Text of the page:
Lift, winner of the Grand Jury Prize at New York’s 2001 Urban World Film Festival, examines our consumer culture in a way that is less venal and less macho than the usual heist movie. Yet its insights into that culture are keen. The film takes as its ground a complex of entangled and codependent industries, from fashion to garment to advertising, from magazines to runways to department store exhibits, that encourage endless and endlessly changing desires, unfulfillable by definition. Not unlike the drug industry (which, as William Burroughs observed, generates the perfect product, since the user, once hooked, never needs convincing to buy and buy again), the fashion industry creates consumer need, again and again, year in and year out.
Niecy is aware of this process, at some level, but has her own need, that is, to please her distant mother, legal secretary Elaine (Lonette McKee). Very particular about what she wants and when she wants it—the DKNY jacket, not the coat that Niecy has been able to steal—she makes clear that she disdains Niecy’s efforts to make her happy, no matter how gorgeous the necklace or expensive the blouse. The film goes to some lengths to outline Niecy’s dysfunctional family, as she’s feeling torn between Elaine, whom she desperately wants to please, and Elaine’s own wise and generous mother, France (Barbara Montgomery). Where France supports and encourages Niecy, Elaine repeatedly makes her feel inadequate.
As if these emotional imbroglios aren’t enough to make her head spin, Niecy is also struggling to make sense of her inconsistent relationship with Angelo (Eugene Byrd), father of the child she’s just discovered she’s carrying (and is unsure she wants to keep, given her fear that she’s also destined to be a bad mother). A former thief himself, Lo is elated to learn he’s a father to be, and instantly promises to get straight (in this case, that means he’ll stop smoking weed) and go back to school. He also starts making what she sees as demands, namely, that she stop stealing, as it’s too dangerous “for the baby.”
Lo goes on to suggest—again—that she break free of her mother’s demands, which Niecy rejects absolutely: “I’m the only one who can make her happy,” she cries. Lo is dumbfounded: “So that means it’s your job to do that?” Unfortunately, Niecy does think it’s her job, and she takes it very seriously. While she’s a great talent when it comes to stealing, she’s completely unable to see past her own fears and self-doubts when it comes to Elaine. Boosting and family infighting are inextricably connected for Niecy, related means to a sense of identity and agency.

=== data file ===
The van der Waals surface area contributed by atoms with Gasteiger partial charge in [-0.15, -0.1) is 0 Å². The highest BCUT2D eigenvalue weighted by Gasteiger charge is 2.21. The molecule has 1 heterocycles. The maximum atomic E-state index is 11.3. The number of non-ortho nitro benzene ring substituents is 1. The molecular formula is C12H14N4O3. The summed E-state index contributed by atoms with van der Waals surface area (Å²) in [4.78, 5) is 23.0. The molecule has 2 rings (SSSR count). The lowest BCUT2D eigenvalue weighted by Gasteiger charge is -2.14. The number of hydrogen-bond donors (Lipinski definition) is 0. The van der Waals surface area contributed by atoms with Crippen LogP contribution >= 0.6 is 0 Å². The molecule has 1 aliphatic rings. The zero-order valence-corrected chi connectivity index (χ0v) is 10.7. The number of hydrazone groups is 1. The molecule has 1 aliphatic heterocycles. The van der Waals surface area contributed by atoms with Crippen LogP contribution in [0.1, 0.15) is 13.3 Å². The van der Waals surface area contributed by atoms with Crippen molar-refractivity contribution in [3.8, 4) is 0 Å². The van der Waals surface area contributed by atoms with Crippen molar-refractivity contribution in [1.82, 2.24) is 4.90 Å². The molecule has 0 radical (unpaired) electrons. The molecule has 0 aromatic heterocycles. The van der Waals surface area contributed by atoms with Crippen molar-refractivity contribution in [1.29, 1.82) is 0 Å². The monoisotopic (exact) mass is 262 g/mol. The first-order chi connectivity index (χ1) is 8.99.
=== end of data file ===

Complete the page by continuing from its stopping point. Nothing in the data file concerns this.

Certainly, these are familiar ideas: you’re defined by where you come from as much as by what you do, and both involve lifetimes of work, whether you’re living up to expectations or resisting them. Lift‘s take on these ideas is part metaphorical and part cumbersome, sustained throughout by the grace of the performers, particularly Washington.
Whether Niecy is standing off against Christian or stumbling over her own words when trying to convince her mother not to abandon her yet again, Washington makes this girl’s troubles at once nuanced, complex, and sympathetic. “I can talk it and I can walk with it,” she tells Christian, underscoring the film’s interest in performance as work, the ways that consumption is a function of appearance, the effort to look a part. This important point isn’t quite undone by the movie’s moralistic and too-neat finale, which comes too quickly and too predictably. Washington’s memorable performance helps to make it stick.